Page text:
Decision Making in Children and Families Social Work: The Practitioner's Voice

Louise O'Connor, Kate Leonard

Research output: Contribution to journalArticlepeer-review


This paper presents findings from an exploratory qualitative study into the factors that influence practitioner decision making in children and families social work practice. The findings highlight the complex and multi-layered factors which influence decision-making processes. The voices of front line practitioners and students on placement provide insight into the subtleties and challenges of contemporary practice in the UK. A grounded theory approach was used to analyse the data. Core categories which emerged included impact of emotions, passing of time and strength of voice. The findings indicate a continuum of professional development and the significance of time in the learning process. Ambivalence about professional voice is interwoven with developing expertise, levels of discretion and emotional responses. Similarities and differences are indicated between qualified and student practitioners. This paper concludes with a consideration of pedagogical and practice implications. Models for supervision and critical reflection are proposed which could be incorporated more explicitly into an integrated practice and academic curriculum for social work.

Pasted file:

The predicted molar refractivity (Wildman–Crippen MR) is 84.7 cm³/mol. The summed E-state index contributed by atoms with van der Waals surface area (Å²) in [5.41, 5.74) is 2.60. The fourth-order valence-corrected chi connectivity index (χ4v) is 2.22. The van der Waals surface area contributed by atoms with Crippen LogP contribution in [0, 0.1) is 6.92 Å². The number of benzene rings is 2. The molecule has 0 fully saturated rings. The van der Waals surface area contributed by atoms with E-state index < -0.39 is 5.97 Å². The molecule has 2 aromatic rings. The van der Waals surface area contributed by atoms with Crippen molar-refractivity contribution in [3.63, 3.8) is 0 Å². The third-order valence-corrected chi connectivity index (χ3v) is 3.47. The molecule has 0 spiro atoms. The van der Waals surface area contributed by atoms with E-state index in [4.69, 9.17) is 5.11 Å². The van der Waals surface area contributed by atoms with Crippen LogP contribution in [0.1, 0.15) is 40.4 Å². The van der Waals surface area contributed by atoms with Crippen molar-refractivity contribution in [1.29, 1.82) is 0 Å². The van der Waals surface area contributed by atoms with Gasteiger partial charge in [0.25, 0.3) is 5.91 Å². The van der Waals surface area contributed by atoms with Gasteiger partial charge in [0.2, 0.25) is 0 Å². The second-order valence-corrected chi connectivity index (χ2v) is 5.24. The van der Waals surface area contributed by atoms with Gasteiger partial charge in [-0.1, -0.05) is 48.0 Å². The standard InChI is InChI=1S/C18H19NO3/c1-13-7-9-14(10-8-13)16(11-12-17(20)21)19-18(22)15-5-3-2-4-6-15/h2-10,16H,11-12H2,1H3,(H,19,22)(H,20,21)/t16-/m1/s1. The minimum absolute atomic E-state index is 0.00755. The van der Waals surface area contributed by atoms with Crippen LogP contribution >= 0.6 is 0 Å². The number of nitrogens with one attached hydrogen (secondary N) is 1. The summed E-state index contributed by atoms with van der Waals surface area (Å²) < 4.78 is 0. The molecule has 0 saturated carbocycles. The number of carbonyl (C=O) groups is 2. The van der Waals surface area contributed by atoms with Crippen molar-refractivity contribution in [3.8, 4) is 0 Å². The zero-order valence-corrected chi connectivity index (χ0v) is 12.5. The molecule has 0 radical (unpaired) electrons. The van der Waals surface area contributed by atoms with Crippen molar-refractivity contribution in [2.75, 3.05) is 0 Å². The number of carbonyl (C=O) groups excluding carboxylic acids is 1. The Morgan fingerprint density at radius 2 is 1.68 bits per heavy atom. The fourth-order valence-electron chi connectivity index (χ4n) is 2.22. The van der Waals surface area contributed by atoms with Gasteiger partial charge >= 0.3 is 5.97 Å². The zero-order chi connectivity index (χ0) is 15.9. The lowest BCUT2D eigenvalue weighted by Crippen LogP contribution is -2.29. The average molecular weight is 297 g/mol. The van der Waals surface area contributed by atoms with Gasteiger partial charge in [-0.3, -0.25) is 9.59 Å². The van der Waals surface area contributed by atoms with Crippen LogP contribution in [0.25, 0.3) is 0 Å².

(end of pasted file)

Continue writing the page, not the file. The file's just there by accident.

Original languageEnglish
JournalBritish Journal of Social Work
Issue number7
Early online date19 Feb 2013
Publication statusPublished - 2014


  • Decision making, emotion, time, social work voice, children and families
  • continuing professional development

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